Cypress Park, ballpark nearly ready for construction
MORGAN CITY — Work on Cypress Park and the accompanying baseball park in Morgan City should be ready to be awarded by the city council’s August meeting.
Lucien Cutrera of LJC Poole Inc in Baton Rouge delivered the news to the Morgan City Mayor and Council and presented them with artist renderings for immediate and long-term plans for the property.
Much of the work — $427,950 — will be complete with funding from the H&B Young Foundation, while other tasks that can be done in-house will be complete by city crews.
Of the H&B Young monies, $160,450 will be allocated to the new baseball field adjacent to Complex Park, while the remaining $267,500 will be used on Cypress Park, the former Morgan City Swamp Gardens.
The remaining work at both facilities will be complete as monies become available.
The project was put out for bid on Monday and all bids will be received by Aug. 18. City officials said a contractor would be selected by the Aug. 22 council meeting.
Plans for the baseball field will include the construction of a 200-foot field but no press box.
“We don’t have funding to cover the press box,” Cutrera said. “What was important to the city was that we get a field that can be used immediately.”
The field would be available for nighttime games, too, Cutrera said.
Parking also will be moved from the First Baptist Church parking lot to the area between the current Complex Park and the Morgan City Public Pool.
To encourage parking here, the entrance to the new ballpark will be placed near the right-field line of the existing park, Complex Park and the current Victor II Boulevard entrance across from the church will be fenced in.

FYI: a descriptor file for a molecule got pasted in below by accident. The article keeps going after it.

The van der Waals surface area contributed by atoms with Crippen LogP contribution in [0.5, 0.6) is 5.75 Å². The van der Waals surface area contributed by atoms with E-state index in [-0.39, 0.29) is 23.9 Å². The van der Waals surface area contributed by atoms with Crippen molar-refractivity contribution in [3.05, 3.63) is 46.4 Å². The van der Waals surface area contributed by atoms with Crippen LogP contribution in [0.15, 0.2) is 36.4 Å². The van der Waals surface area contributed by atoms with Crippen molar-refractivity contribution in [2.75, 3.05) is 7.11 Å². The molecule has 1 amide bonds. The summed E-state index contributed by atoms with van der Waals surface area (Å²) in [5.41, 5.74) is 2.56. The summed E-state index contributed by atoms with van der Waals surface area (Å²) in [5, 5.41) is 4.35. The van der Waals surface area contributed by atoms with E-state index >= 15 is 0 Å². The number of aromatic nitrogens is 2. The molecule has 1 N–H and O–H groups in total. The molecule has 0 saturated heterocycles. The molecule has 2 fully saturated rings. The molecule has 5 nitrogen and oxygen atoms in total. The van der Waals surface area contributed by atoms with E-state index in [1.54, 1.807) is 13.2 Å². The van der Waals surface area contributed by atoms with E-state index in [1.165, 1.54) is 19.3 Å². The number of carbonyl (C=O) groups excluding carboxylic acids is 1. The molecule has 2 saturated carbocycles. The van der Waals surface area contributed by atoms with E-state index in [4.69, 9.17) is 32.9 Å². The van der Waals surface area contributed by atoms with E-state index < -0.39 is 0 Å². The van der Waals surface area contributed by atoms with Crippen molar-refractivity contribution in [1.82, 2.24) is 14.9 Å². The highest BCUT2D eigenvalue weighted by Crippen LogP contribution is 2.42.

Construction is expected to be complete in 90 days.
The baseball complex would be connected to Cypress Park with a paved walkway behind the outfield fence of the new field.
Plans for Cypress Park call for a passive park, including a gazebo for weddings and other events, historical markers explaining Morgan City’s history and possible accompanying sculptures and a walking trail, meant to connect the park’s different attractions as well as for light exercise.
The perimeter of the trail is about a quarter mile long, while walking the inside “figure 8” path at the park would be about a third of a mile long.
Funding is available to construct a trail, complete light landscaping, install benches and trash receptacles and erect the gazebo and fence.
The fence would feature brick columns and imitation wrought iron. Cutrera noted that Federal Emergency Management Agency reimbursement for the fence is possible.
Initial construction is expected to last about 120 days.
Future work would includes the installation of an exercise station, playground equipment and lighting.
The 12 markers documenting Morgan City’s history, Cutrera said, could be paid for — along with the sculptures — through donations from the community.
“The idea is you can walk in and have a bus load of children, tourists (or) our own citizens look at it and see art and see the history,” Cutrera said.